660 tons of herring: The Anderson family fishing story, from Summit County to Chignik, Alaska | SummitDaily.com

660 tons of herring: The Anderson family fishing story, from Summit County to Chignik, Alaska

Whitney Anderson
Special to the Daily
Fishing on the Memry Anne at dusk off the coast of Alaska in 2015. The boat is one of several owned by Dean Anderson, who named it for his youngest daughter. The family splits time between Summit County in the winters and Alaskan fishing communities in the summer.
Sierra Anderson / Special to the Daily |

It was 1988 at the end of spring and dawn of summer in Togiak, Alaska, as fishermen lined the docks, eagerly awaiting the start of herring season. With only a half-hour window to fish that day, the herring season was one of the shortest and most intense fisheries out there — no place for amateurs.

Of the 239 seiners (aka boats with fishing nets) present, 30-year-old captain Dean Anderson stood out on his craft: F/V “Susan Gale,” a 49-foot fiberglass beauty named after my mother. In the following 30 minutes, my dad made one of the largest sets in herring history: 660 tons of fish worth roughly $600,000, a job that took two tenders and 48 hours to pump out. There was no Internet that astonishing day — just one camera and a few fishermen to witness the scene.

Serene yet powerful, sentimental and nostalgic — those are the words that come to mind when I gaze at the snapshot of one of the largest herring sets ever made. It’s taken 27 years for me to highlight this family gem, to immortalize commercial fishing at its prime and paint a portrait representing more than just a boat, but of a legacy shaped by the captain himself — my dad.

Mapping out the past

Even though the 1988 herring photograph shows the grand side of my dad’s work as a captain, being a commercial fisherman is far too romanticized in the movies and reality shows. Sometimes, he would put so much in to only get so much out, due to weather, crew, risky decisions — things beyond his control.

A bittersweet realization is that my dad’s golden catch fell on the 10th anniversary of his father’s fatal mid-air plane collision in the same region. My grandfather, Raymond (also a fisherman), was a spotter pilot involved with discovering new herring grounds back in 1978 when he died.

Out of that tragedy came a triumphant image a decade later — an image that reignited the legacy of herring exploration my grandfather left behind and highlighted his son’s miraculous harvest in the same area.

My dad comes from a rich lineage of tough, hard-working patriarchs and strong-willed matriarchs. He started working the skiff for his dad’s boat at age 12, and one can rewind 100 years back and 5,000 miles away to Scandanavia, where his great-great-grandfather, Oscar Lindholm, signed up to be a seafarer at the age of 13.

Born Sept. 28, 1863, on Åland, an island off the southwest coast of Finland, Oscar worked on ships for years before sailing to North America. He jumped ship in San Francisco and wasted no time getting involved with the Alaska Packer’s Association (founded in 1891) and lucrative fur-trapping trade up north. Soon enough, Oscar arrived in Alaska to make a living as a fisherman and a trapper, eventually settling in a place called Chignik Lagoon. There, he married a native Aleut woman, Anne Stepanov Phillips, and had five children. The family pioneered the Chignik Salmon Fishery for generations.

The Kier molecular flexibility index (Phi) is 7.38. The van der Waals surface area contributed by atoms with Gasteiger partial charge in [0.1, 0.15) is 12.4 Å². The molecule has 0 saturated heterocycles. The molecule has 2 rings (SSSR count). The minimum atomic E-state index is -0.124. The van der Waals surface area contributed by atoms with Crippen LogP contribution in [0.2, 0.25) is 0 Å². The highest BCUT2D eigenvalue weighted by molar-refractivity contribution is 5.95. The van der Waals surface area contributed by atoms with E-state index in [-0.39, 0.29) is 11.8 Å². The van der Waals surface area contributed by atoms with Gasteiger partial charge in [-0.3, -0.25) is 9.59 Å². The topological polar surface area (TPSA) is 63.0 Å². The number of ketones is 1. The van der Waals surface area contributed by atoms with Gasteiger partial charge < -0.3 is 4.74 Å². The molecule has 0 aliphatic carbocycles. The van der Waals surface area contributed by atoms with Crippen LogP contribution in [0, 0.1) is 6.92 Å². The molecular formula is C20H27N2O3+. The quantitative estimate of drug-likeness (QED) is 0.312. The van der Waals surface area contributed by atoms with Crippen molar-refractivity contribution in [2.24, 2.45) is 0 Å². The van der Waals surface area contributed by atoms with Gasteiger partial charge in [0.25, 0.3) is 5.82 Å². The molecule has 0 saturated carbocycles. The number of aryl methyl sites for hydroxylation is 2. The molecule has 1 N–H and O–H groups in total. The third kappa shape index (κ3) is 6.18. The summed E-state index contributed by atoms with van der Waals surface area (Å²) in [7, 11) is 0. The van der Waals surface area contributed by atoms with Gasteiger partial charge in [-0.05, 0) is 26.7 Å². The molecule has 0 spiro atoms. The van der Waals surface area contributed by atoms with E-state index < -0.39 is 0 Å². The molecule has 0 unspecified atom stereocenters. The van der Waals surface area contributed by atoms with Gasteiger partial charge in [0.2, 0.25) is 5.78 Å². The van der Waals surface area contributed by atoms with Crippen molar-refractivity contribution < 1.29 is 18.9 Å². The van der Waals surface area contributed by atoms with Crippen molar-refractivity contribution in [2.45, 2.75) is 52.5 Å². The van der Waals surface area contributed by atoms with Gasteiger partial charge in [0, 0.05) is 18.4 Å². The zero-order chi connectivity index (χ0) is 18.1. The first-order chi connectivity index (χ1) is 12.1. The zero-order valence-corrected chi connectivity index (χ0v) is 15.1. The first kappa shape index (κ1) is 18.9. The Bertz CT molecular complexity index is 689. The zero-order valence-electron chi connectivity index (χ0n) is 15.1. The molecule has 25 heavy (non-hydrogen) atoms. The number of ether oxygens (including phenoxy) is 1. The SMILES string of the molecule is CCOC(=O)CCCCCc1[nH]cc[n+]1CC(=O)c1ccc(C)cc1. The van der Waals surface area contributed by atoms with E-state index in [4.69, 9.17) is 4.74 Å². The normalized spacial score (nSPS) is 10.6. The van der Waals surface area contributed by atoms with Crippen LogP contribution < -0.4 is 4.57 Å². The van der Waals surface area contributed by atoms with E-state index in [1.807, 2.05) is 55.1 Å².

My dad told me that Oscar’s early fur-trapping base was in Mitrofania, where my great-grandmother was born. This mystical place just east of Perrysville is one of my dad’s favorite fishing grounds, found about six hours by boat from Chignik.

The village part of Mitrofania is abandoned, but it is where Oscar and his wife had their first two children. One of them was my great-grandmother, Albertina. She who later married a fisherman, Pete Anderson, and took off alone with her four young children — one of them my grandfather, Raymond — on a tender boat bound for Seattle. This was during World War II and Japanese sub sightings were common off the southeast coast of Alaska. It was a treacherous two weeks, but they made it alive and whole surviving off only potatoes and dried fish.

Raymond later returned to Chignik to fish and launch Anderson Fisheries with my grandma, Margaret (né Lindsey, a second-generation Alaskan born in Seward). They had four children — Gene, Neil, Dean and Rhonda — and settled in Seward during the off-season.

All four kids were involved with salmon, cod, herring, halibut and crab fisheries in Alaska. My grandmother, a savvy and formidable woman in her time, carried on the family business after Raymond passed unexpectedly in 1978. Today, she is a respected and admired Anderson matriarch known throughout her local community and the state of Alaska.

3,000 miles for work

Chignik, home to my family’s fishery, rests on the western Pacific Gulf on the Aleutian Peninsula, found west of Kodiak and east of Dutch Harbor. One can only get there by boat or small plane.

At just shy of 100 residents, this place comes alive in the summer: veteran captains eager to cast their nets again, seasoned crew returning to their respective boats, greenhorns just joining — and my mom.

It’s where a college girl ended one summer after hitchhiking more than 3,000 miles for work, met a local fisherman and the rest is history. My mom often gives us glimpses of her so-called “courting life” at sea in the summer of 1978:

“Your dad thought it would be funny to leave me on an iceberg,” she told us, explaining one of my dad’s endless pranks, “And just start circling around it.”